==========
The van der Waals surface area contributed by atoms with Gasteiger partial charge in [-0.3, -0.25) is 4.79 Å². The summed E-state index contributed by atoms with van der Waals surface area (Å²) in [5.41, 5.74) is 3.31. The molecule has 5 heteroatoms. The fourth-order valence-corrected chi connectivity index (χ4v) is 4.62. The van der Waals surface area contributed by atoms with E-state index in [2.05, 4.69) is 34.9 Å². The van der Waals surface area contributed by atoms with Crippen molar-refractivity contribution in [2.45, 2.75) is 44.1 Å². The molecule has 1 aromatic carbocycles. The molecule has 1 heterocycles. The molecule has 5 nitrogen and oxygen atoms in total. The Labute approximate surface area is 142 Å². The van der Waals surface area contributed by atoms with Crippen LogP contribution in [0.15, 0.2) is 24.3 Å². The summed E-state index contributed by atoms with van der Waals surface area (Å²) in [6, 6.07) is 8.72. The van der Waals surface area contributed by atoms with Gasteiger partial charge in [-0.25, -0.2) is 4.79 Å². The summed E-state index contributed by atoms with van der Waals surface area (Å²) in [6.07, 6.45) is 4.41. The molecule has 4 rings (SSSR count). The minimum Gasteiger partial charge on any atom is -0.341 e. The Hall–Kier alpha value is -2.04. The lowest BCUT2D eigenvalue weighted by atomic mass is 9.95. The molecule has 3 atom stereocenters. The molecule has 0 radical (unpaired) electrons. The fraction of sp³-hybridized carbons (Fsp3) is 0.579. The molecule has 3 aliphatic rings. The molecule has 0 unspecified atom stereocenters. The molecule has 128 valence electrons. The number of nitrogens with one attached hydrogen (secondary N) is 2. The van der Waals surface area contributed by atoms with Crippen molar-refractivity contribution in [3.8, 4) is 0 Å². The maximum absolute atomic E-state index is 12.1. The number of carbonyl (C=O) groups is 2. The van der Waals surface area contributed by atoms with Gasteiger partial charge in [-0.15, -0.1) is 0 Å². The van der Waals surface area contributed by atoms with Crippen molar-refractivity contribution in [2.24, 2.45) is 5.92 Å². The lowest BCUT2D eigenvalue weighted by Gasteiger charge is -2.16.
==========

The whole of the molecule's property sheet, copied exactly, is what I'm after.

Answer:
The van der Waals surface area contributed by atoms with Gasteiger partial charge in [-0.3, -0.25) is 4.79 Å². The summed E-state index contributed by atoms with van der Waals surface area (Å²) in [5.41, 5.74) is 3.31. The molecule has 5 heteroatoms. The fourth-order valence-corrected chi connectivity index (χ4v) is 4.62. The van der Waals surface area contributed by atoms with E-state index in [2.05, 4.69) is 34.9 Å². The van der Waals surface area contributed by atoms with Crippen molar-refractivity contribution in [2.45, 2.75) is 44.1 Å². The molecule has 1 aromatic carbocycles. The molecule has 1 heterocycles. The molecule has 5 nitrogen and oxygen atoms in total. The Labute approximate surface area is 142 Å². The van der Waals surface area contributed by atoms with Crippen LogP contribution in [0.15, 0.2) is 24.3 Å². The summed E-state index contributed by atoms with van der Waals surface area (Å²) in [6, 6.07) is 8.72. The van der Waals surface area contributed by atoms with Gasteiger partial charge in [-0.25, -0.2) is 4.79 Å². The summed E-state index contributed by atoms with van der Waals surface area (Å²) in [6.07, 6.45) is 4.41. The molecule has 4 rings (SSSR count). The minimum Gasteiger partial charge on any atom is -0.341 e. The Hall–Kier alpha value is -2.04. The lowest BCUT2D eigenvalue weighted by atomic mass is 9.95. The molecule has 3 atom stereocenters. The molecule has 0 radical (unpaired) electrons. The fraction of sp³-hybridized carbons (Fsp3) is 0.579. The molecule has 3 aliphatic rings. The molecule has 0 unspecified atom stereocenters. The molecule has 128 valence electrons. The number of nitrogens with one attached hydrogen (secondary N) is 2. The van der Waals surface area contributed by atoms with Crippen molar-refractivity contribution in [3.8, 4) is 0 Å². The maximum absolute atomic E-state index is 12.1. The number of carbonyl (C=O) groups is 2. The van der Waals surface area contributed by atoms with Gasteiger partial charge in [-0.15, -0.1) is 0 Å². The van der Waals surface area contributed by atoms with Crippen molar-refractivity contribution in [2.24, 2.45) is 5.92 Å². The lowest BCUT2D eigenvalue weighted by Gasteiger charge is -2.16.